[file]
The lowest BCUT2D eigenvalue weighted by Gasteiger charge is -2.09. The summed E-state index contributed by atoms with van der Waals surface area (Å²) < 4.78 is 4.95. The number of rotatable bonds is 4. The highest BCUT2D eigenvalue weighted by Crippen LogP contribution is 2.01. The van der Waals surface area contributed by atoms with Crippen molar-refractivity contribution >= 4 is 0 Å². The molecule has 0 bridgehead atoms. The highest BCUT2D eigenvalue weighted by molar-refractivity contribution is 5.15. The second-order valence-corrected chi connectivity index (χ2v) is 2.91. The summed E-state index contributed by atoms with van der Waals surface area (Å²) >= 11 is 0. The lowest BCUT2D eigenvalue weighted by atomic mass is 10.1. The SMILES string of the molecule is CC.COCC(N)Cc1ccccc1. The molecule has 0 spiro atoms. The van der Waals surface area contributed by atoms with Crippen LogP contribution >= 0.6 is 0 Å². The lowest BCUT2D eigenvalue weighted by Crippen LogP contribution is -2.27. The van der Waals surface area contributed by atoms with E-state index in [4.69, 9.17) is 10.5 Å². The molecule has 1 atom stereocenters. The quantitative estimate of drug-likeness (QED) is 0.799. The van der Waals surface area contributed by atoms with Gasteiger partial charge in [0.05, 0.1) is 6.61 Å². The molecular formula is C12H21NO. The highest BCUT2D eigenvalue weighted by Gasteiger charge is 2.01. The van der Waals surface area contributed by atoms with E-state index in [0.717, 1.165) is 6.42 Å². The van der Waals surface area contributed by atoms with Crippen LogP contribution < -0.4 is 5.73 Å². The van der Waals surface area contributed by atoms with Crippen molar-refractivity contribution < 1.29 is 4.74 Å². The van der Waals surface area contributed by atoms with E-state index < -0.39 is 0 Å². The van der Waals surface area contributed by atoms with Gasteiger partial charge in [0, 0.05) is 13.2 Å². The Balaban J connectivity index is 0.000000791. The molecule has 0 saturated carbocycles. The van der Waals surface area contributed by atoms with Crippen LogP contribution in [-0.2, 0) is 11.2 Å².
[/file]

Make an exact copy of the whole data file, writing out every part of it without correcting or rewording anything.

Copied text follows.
The lowest BCUT2D eigenvalue weighted by Gasteiger charge is -2.09. The summed E-state index contributed by atoms with van der Waals surface area (Å²) < 4.78 is 4.95. The number of rotatable bonds is 4. The highest BCUT2D eigenvalue weighted by Crippen LogP contribution is 2.01. The van der Waals surface area contributed by atoms with Crippen molar-refractivity contribution >= 4 is 0 Å². The molecule has 0 bridgehead atoms. The highest BCUT2D eigenvalue weighted by molar-refractivity contribution is 5.15. The second-order valence-corrected chi connectivity index (χ2v) is 2.91. The summed E-state index contributed by atoms with van der Waals surface area (Å²) >= 11 is 0. The lowest BCUT2D eigenvalue weighted by atomic mass is 10.1. The SMILES string of the molecule is CC.COCC(N)Cc1ccccc1. The molecule has 0 spiro atoms. The van der Waals surface area contributed by atoms with Crippen LogP contribution >= 0.6 is 0 Å². The lowest BCUT2D eigenvalue weighted by Crippen LogP contribution is -2.27. The van der Waals surface area contributed by atoms with E-state index in [4.69, 9.17) is 10.5 Å². The molecule has 1 atom stereocenters. The quantitative estimate of drug-likeness (QED) is 0.799. The van der Waals surface area contributed by atoms with Gasteiger partial charge in [0.05, 0.1) is 6.61 Å². The molecular formula is C12H21NO. The highest BCUT2D eigenvalue weighted by Gasteiger charge is 2.01. The van der Waals surface area contributed by atoms with E-state index in [0.717, 1.165) is 6.42 Å². The van der Waals surface area contributed by atoms with Crippen LogP contribution < -0.4 is 5.73 Å². The van der Waals surface area contributed by atoms with Crippen molar-refractivity contribution < 1.29 is 4.74 Å². The van der Waals surface area contributed by atoms with E-state index < -0.39 is 0 Å². The van der Waals surface area contributed by atoms with Gasteiger partial charge in [0, 0.05) is 13.2 Å². The Balaban J connectivity index is 0.000000791. The molecule has 0 saturated carbocycles. The van der Waals surface area contributed by atoms with Crippen LogP contribution in [-0.2, 0) is 11.2 Å².